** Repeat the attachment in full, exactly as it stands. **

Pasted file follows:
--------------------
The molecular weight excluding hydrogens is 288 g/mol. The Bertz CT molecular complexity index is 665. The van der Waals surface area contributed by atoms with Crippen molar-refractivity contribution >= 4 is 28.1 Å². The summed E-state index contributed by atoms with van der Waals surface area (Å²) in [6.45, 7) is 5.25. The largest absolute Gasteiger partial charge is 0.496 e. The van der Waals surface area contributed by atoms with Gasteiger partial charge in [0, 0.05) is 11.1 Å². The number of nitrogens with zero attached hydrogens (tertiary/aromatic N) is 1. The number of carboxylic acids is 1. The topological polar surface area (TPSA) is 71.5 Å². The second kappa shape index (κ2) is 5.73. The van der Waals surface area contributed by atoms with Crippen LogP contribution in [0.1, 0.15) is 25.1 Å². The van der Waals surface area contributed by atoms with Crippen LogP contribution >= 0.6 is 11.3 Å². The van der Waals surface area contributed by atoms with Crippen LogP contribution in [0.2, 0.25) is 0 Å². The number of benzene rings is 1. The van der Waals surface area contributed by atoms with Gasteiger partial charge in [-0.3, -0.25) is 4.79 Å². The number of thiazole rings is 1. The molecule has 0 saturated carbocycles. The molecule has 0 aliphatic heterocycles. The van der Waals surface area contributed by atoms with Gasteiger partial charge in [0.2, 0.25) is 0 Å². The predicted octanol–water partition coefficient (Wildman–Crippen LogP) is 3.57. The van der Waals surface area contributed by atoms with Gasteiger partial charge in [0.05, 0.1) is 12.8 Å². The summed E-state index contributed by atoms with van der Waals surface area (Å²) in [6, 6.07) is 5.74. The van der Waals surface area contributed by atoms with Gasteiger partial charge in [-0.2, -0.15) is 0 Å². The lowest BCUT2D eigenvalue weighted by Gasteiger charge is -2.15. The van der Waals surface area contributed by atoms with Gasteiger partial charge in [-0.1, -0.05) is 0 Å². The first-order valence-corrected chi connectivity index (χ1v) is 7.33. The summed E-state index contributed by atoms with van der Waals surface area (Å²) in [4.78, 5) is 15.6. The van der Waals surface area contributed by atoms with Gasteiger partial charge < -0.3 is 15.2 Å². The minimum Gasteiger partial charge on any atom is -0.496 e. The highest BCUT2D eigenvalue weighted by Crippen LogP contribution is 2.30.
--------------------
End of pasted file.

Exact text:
The molecular weight excluding hydrogens is 288 g/mol. The Bertz CT molecular complexity index is 665. The van der Waals surface area contributed by atoms with Crippen molar-refractivity contribution >= 4 is 28.1 Å². The summed E-state index contributed by atoms with van der Waals surface area (Å²) in [6.45, 7) is 5.25. The largest absolute Gasteiger partial charge is 0.496 e. The van der Waals surface area contributed by atoms with Gasteiger partial charge in [0, 0.05) is 11.1 Å². The number of nitrogens with zero attached hydrogens (tertiary/aromatic N) is 1. The number of carboxylic acids is 1. The topological polar surface area (TPSA) is 71.5 Å². The second kappa shape index (κ2) is 5.73. The van der Waals surface area contributed by atoms with Crippen LogP contribution in [0.1, 0.15) is 25.1 Å². The van der Waals surface area contributed by atoms with Crippen LogP contribution >= 0.6 is 11.3 Å². The van der Waals surface area contributed by atoms with Crippen LogP contribution in [0.2, 0.25) is 0 Å². The number of benzene rings is 1. The van der Waals surface area contributed by atoms with Gasteiger partial charge in [-0.3, -0.25) is 4.79 Å². The number of thiazole rings is 1. The molecule has 0 saturated carbocycles. The molecule has 0 aliphatic heterocycles. The van der Waals surface area contributed by atoms with Gasteiger partial charge in [0.2, 0.25) is 0 Å². The predicted octanol–water partition coefficient (Wildman–Crippen LogP) is 3.57. The van der Waals surface area contributed by atoms with Gasteiger partial charge in [0.05, 0.1) is 12.8 Å². The summed E-state index contributed by atoms with van der Waals surface area (Å²) in [6, 6.07) is 5.74. The van der Waals surface area contributed by atoms with Gasteiger partial charge in [-0.2, -0.15) is 0 Å². The lowest BCUT2D eigenvalue weighted by Gasteiger charge is -2.15. The van der Waals surface area contributed by atoms with Gasteiger partial charge in [-0.1, -0.05) is 0 Å². The first-order valence-corrected chi connectivity index (χ1v) is 7.33. The summed E-state index contributed by atoms with van der Waals surface area (Å²) in [4.78, 5) is 15.6. The van der Waals surface area contributed by atoms with Gasteiger partial charge < -0.3 is 15.2 Å². The minimum Gasteiger partial charge on any atom is -0.496 e. The highest BCUT2D eigenvalue weighted by Crippen LogP contribution is 2.30.